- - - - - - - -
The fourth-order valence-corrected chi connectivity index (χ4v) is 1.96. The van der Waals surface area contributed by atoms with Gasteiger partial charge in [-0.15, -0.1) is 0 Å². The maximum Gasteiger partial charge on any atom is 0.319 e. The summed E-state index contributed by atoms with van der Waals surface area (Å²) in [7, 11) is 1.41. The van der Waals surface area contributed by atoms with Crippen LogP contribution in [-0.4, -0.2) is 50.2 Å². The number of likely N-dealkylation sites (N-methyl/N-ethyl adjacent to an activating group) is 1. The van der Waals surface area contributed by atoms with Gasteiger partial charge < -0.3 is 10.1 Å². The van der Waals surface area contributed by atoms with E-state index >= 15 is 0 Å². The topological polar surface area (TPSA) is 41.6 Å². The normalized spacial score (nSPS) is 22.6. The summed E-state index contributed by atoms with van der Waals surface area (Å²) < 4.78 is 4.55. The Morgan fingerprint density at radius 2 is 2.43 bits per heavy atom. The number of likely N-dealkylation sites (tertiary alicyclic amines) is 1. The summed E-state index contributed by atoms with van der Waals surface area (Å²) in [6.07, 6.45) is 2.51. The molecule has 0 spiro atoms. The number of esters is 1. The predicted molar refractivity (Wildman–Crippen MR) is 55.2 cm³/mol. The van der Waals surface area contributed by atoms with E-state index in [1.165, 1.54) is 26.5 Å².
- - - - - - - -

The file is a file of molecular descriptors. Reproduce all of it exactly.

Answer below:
The fourth-order valence-corrected chi connectivity index (χ4v) is 1.96. The van der Waals surface area contributed by atoms with Gasteiger partial charge in [-0.15, -0.1) is 0 Å². The maximum Gasteiger partial charge on any atom is 0.319 e. The summed E-state index contributed by atoms with van der Waals surface area (Å²) in [7, 11) is 1.41. The van der Waals surface area contributed by atoms with Crippen LogP contribution in [-0.4, -0.2) is 50.2 Å². The number of likely N-dealkylation sites (N-methyl/N-ethyl adjacent to an activating group) is 1. The van der Waals surface area contributed by atoms with Gasteiger partial charge < -0.3 is 10.1 Å². The van der Waals surface area contributed by atoms with E-state index >= 15 is 0 Å². The topological polar surface area (TPSA) is 41.6 Å². The normalized spacial score (nSPS) is 22.6. The summed E-state index contributed by atoms with van der Waals surface area (Å²) < 4.78 is 4.55. The Morgan fingerprint density at radius 2 is 2.43 bits per heavy atom. The number of likely N-dealkylation sites (tertiary alicyclic amines) is 1. The summed E-state index contributed by atoms with van der Waals surface area (Å²) in [6.07, 6.45) is 2.51. The molecule has 0 spiro atoms. The number of esters is 1. The predicted molar refractivity (Wildman–Crippen MR) is 55.2 cm³/mol. The van der Waals surface area contributed by atoms with E-state index in [1.165, 1.54) is 26.5 Å².